My own garden has been evolving continuously since 1977. The first step was to repair and extend the natural stone walls, partly draped in ivy (Hedera helix). Then began the great challenge of creating support structures based on the existing framework. A striking space with old large-leaved lime trees (Tilia platyphyllos), which give the house its name, as well as the historic “kitchen garden” and an existing fluid system of pathways in the south-facing garden formed the basis for the design concept.

The interplay between a shady garden north of the house and a garden to the south was an appealing aspect and clearly full of potential.

The kitchen garden was in a state of neglect. A fence was used to redefine its boundaries. A found fountain bowl was integrated into a stone wall as an attractive accent, narrow box hedges were planted around vegetable patches, while the existing fire pond was converted into a swimming pool for the family. At the centre of the vegetable garden grows an enchantingly scented damask rose (Rosa trigintipetala).

As a central intersection of the existing gravel paths, as if standing on a balcony (overlooking the view from the garden?), the south garden facing the sun contains a huge catalpa tree (Catalpa bignonioides). Taking this as my starting-point, I added a few impressions that picked up on the theme of the sun: the ´Gloire de Dijon´ roses on the reed-grey wall of the house, ´Madame Hardy´ as a companion to a seating area against the house, as well as  ´Buff Beauty´ at the entrance to the kitchen garden. As a counterpoint to the bright beauties, I built an old sandstone enclosure around the historic velvety dark-red fragrant rose, as yet unidentified, but known to the family as the Wolfram rose.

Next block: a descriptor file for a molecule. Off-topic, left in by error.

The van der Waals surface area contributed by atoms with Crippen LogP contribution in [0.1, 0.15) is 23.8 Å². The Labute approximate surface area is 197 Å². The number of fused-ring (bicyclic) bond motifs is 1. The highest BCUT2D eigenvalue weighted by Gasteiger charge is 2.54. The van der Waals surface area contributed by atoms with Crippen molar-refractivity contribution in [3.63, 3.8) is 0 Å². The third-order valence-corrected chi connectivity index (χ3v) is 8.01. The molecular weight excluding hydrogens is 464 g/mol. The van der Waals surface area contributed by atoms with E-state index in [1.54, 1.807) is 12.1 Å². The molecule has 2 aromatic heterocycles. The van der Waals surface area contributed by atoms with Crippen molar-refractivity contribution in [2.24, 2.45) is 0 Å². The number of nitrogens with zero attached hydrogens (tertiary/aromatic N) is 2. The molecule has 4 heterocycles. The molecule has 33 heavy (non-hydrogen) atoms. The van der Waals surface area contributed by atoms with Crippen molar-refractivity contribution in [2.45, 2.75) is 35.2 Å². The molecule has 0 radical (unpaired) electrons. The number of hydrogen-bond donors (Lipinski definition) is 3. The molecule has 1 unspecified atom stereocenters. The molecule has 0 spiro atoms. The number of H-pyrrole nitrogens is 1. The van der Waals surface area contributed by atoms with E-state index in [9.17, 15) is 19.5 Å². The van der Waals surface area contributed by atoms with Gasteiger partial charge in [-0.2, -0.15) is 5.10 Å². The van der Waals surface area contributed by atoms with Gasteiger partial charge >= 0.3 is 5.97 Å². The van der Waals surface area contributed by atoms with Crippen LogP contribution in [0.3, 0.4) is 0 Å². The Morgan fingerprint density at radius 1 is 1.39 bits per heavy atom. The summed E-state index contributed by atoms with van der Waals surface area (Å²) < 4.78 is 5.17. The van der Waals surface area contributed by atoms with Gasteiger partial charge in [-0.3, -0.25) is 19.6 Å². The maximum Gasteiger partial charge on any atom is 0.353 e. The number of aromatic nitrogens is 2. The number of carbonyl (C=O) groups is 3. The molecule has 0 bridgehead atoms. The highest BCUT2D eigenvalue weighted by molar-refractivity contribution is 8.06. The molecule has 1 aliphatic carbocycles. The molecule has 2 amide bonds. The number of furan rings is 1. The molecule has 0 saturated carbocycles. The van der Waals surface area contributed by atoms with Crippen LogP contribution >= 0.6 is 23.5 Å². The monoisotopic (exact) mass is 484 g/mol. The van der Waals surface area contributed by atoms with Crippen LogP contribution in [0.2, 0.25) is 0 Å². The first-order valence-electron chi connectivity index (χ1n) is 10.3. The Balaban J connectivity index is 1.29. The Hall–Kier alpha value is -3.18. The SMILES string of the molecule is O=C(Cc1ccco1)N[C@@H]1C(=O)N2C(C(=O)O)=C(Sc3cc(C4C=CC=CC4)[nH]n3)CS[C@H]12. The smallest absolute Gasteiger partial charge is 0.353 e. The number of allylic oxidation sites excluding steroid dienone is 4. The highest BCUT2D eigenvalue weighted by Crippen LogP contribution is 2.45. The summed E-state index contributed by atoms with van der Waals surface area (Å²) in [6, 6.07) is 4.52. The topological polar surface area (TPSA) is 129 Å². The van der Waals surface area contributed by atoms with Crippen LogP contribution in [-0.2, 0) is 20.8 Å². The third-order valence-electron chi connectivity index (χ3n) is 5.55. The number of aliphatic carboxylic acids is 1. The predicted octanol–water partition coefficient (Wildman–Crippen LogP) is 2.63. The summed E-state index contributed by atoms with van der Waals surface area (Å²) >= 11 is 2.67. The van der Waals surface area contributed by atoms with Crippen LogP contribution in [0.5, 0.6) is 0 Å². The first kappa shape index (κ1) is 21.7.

As a backdrop to the south I deliberately introduced plants to create the impression that the garden continued further. I set accents with a small number of pots and containers, whose plants contrasted with and softened the strict composition of the garden. The main entrance, whose gate is situated at the north-east corner of the house, was also accentuated with a frame of climbing hydrangea (Hydrangea petiolaris), its typical growth habit providing a canopy. The south-east corner was dominated by an ancient ivy “tree”, as can be seen in the main picture, whose impressive splendour leaves nothing to add.

Since a historic well existed in each garden area, and in the north garden even took the form of an ornamental fountain with a water feature, it was clear that these should be highlighted. In the kitchen garden this was done with magnificent hollyhocks (Alcea rosea), while the well to the north is today framed by ostrich ferns (Mateuccia struthhiopteris) that pick up on the shadowy depth of the surrounding giant trees. A sunny spot created by one of the giant trees falling down due to age gave me the opportunity to plant a katsura tree, also known as the caramel tree (Cercidiphyllum japonicum), one of my favourite species.

Other gardens: Schlosspark Hornegg, Planetary Garden Eggenberg, Mediterranean Garden, Woodlandgarden